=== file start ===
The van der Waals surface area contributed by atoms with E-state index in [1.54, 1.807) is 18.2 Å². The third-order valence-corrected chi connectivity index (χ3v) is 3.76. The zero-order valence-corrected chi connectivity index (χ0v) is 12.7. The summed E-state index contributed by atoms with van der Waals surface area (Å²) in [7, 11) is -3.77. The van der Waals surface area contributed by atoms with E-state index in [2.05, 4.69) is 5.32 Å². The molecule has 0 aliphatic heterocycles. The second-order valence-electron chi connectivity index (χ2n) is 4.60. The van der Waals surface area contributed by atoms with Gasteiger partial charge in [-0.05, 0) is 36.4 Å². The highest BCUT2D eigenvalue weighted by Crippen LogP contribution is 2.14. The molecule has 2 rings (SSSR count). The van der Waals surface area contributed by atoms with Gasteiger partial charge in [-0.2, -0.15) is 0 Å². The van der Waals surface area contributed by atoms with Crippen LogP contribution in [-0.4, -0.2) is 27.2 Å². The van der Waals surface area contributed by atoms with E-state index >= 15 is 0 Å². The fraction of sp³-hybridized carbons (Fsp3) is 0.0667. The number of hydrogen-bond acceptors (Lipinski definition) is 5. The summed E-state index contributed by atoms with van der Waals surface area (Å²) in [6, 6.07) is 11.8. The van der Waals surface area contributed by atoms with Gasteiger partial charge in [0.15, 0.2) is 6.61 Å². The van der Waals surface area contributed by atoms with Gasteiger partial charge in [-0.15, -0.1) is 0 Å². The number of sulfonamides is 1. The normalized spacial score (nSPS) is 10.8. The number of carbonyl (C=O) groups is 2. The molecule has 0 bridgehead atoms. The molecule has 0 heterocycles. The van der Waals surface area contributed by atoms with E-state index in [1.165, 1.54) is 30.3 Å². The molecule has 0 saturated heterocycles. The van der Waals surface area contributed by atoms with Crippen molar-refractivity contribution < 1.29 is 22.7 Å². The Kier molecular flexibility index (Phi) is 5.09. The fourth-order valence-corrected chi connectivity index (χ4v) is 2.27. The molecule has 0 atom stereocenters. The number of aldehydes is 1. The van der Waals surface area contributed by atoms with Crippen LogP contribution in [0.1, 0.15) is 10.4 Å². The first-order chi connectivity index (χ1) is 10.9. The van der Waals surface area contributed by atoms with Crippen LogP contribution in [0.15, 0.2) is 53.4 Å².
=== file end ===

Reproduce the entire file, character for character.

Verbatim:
The van der Waals surface area contributed by atoms with E-state index in [1.54, 1.807) is 18.2 Å². The third-order valence-corrected chi connectivity index (χ3v) is 3.76. The zero-order valence-corrected chi connectivity index (χ0v) is 12.7. The summed E-state index contributed by atoms with van der Waals surface area (Å²) in [7, 11) is -3.77. The van der Waals surface area contributed by atoms with E-state index in [2.05, 4.69) is 5.32 Å². The molecule has 0 aliphatic heterocycles. The second-order valence-electron chi connectivity index (χ2n) is 4.60. The van der Waals surface area contributed by atoms with Gasteiger partial charge in [-0.05, 0) is 36.4 Å². The highest BCUT2D eigenvalue weighted by Crippen LogP contribution is 2.14. The molecule has 2 rings (SSSR count). The van der Waals surface area contributed by atoms with Gasteiger partial charge in [-0.2, -0.15) is 0 Å². The van der Waals surface area contributed by atoms with Crippen LogP contribution in [-0.4, -0.2) is 27.2 Å². The van der Waals surface area contributed by atoms with E-state index >= 15 is 0 Å². The fraction of sp³-hybridized carbons (Fsp3) is 0.0667. The number of hydrogen-bond acceptors (Lipinski definition) is 5. The summed E-state index contributed by atoms with van der Waals surface area (Å²) in [6, 6.07) is 11.8. The van der Waals surface area contributed by atoms with Gasteiger partial charge in [0.15, 0.2) is 6.61 Å². The van der Waals surface area contributed by atoms with Gasteiger partial charge in [-0.15, -0.1) is 0 Å². The number of sulfonamides is 1. The normalized spacial score (nSPS) is 10.8. The number of carbonyl (C=O) groups is 2. The molecule has 0 bridgehead atoms. The molecule has 0 heterocycles. The van der Waals surface area contributed by atoms with E-state index in [1.165, 1.54) is 30.3 Å². The molecule has 0 saturated heterocycles. The van der Waals surface area contributed by atoms with Crippen molar-refractivity contribution < 1.29 is 22.7 Å². The Kier molecular flexibility index (Phi) is 5.09. The fourth-order valence-corrected chi connectivity index (χ4v) is 2.27. The molecule has 0 atom stereocenters. The number of aldehydes is 1. The van der Waals surface area contributed by atoms with Crippen LogP contribution in [0.1, 0.15) is 10.4 Å². The first-order chi connectivity index (χ1) is 10.9. The van der Waals surface area contributed by atoms with Crippen LogP contribution in [0.15, 0.2) is 53.4 Å².